In this review, we discuss motor circuit assembly starting from neuronal stem cells. Until recently, studies of neuronal stem cells focused on how a relatively small pool of stem cells could give rise to a large diversity of different neuronal identities. Historically, neuronal identity has been assayed in embryos by gene expression, gross anatomical features, neurotransmitter expression, and physiological properties. However, these definitions of identity are largely unlinked to mature functional neuronal features relevant to motor circuits. Such mature neuronal features include presynaptic and postsynaptic partnerships, dendrite morphologies, as well as neuronal firing patterns and roles in behavior. This review focuses on recent work that links the specification of neuronal molecular identity in neuronal stem cells to mature, circuit-relevant identity specification. Specifically, these studies begin to address the question: to what extent are the decisions that occur during motor circuit assembly controlled by the same genetic information that generates diverse embryonic neuronal diversity? Much of the research addressing this question has been conducted using the Drosophila larval motor system. Here, we focus largely on Drosophila motor circuits and we point out parallels to other systems. And we highlight outstanding questions in the field. The main concepts addressed in this review are: (1) the description of temporal cohorts-novel units of developmental organization that link neuronal stem cell lineages to motor circuit configuration and (2) the discovery that temporal transcription factors expressed in neuronal stem cells control aspects of circuit assembly by controlling the size of temporal cohorts and influencing synaptic partner choice.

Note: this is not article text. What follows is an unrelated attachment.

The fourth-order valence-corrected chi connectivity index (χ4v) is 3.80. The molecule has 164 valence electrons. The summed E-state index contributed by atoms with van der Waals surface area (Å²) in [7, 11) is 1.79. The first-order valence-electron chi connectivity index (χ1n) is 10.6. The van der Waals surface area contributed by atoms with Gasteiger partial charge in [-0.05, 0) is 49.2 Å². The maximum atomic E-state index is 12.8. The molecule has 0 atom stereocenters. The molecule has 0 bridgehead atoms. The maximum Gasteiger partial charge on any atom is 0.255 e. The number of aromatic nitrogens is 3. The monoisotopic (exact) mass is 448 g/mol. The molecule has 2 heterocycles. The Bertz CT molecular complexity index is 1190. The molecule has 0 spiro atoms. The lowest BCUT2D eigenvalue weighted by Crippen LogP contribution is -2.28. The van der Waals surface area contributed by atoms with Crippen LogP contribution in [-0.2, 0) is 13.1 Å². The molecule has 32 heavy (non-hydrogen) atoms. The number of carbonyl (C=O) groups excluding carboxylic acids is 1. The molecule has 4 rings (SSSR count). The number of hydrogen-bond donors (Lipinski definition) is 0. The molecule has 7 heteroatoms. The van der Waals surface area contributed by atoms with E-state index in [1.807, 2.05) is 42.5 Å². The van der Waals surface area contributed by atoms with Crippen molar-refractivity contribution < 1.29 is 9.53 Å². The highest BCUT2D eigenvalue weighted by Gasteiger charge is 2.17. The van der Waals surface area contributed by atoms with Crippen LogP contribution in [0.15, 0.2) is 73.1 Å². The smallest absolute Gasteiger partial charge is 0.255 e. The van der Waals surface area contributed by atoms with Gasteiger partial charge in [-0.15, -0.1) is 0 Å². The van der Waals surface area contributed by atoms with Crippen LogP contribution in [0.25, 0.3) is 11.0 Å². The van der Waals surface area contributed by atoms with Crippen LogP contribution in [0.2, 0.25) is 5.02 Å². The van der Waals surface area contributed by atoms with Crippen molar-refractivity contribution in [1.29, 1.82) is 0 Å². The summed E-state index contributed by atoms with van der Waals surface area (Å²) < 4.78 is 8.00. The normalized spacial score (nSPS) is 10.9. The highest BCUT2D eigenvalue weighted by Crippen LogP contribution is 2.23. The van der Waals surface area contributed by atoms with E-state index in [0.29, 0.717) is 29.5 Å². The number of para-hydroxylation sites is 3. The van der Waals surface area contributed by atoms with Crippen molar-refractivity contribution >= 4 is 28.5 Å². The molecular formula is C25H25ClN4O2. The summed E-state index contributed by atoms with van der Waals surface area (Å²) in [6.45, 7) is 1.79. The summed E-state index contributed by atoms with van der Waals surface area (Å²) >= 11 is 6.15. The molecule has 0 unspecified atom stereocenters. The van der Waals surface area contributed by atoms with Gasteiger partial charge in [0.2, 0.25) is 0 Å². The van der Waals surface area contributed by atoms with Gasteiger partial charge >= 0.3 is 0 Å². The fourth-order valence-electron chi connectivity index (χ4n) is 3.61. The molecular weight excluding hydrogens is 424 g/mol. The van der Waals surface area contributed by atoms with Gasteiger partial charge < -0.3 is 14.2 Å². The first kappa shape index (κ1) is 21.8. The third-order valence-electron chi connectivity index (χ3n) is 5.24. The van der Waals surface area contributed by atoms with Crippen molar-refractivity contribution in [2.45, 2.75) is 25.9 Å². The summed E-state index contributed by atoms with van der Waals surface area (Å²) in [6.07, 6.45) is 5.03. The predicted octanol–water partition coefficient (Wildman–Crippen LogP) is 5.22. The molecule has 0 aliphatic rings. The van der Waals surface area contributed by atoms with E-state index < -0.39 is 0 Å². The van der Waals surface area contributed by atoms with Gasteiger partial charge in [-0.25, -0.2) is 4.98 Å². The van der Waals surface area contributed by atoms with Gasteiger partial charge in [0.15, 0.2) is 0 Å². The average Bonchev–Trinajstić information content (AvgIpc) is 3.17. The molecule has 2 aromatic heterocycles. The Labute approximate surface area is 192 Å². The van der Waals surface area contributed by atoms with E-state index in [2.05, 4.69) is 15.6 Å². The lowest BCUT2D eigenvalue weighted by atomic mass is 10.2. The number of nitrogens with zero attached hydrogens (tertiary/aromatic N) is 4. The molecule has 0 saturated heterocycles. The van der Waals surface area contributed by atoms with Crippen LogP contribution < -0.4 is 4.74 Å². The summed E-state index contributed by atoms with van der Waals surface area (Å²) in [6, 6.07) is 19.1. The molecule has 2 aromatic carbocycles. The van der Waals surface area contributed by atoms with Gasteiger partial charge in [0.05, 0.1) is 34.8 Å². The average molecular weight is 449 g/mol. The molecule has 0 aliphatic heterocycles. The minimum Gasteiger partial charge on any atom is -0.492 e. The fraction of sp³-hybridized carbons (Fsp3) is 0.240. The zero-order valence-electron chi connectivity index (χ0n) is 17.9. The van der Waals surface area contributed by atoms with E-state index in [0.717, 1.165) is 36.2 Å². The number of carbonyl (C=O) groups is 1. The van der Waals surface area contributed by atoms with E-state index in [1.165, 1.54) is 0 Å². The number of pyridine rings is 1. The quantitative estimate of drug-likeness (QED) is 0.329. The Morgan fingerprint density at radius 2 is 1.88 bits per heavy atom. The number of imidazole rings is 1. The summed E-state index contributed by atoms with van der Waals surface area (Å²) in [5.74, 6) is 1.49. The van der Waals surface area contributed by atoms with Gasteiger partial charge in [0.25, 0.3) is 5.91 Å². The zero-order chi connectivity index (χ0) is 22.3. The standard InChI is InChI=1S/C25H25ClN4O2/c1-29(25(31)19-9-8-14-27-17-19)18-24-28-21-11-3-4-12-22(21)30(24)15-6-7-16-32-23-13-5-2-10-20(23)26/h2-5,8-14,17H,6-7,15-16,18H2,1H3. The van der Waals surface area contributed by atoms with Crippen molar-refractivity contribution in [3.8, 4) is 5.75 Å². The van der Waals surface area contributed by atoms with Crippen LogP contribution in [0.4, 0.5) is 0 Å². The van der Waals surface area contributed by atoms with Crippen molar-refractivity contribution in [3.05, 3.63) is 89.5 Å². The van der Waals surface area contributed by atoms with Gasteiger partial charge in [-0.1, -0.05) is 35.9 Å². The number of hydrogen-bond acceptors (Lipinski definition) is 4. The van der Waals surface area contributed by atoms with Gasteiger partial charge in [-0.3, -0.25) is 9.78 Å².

Keywords: Drosophila; Hemilineage; Hox genes; Lineage; Neuronal stem cell; Notch signaling; Spatial transcription factors; Synaptic partnerships; Temporal transcription factors.
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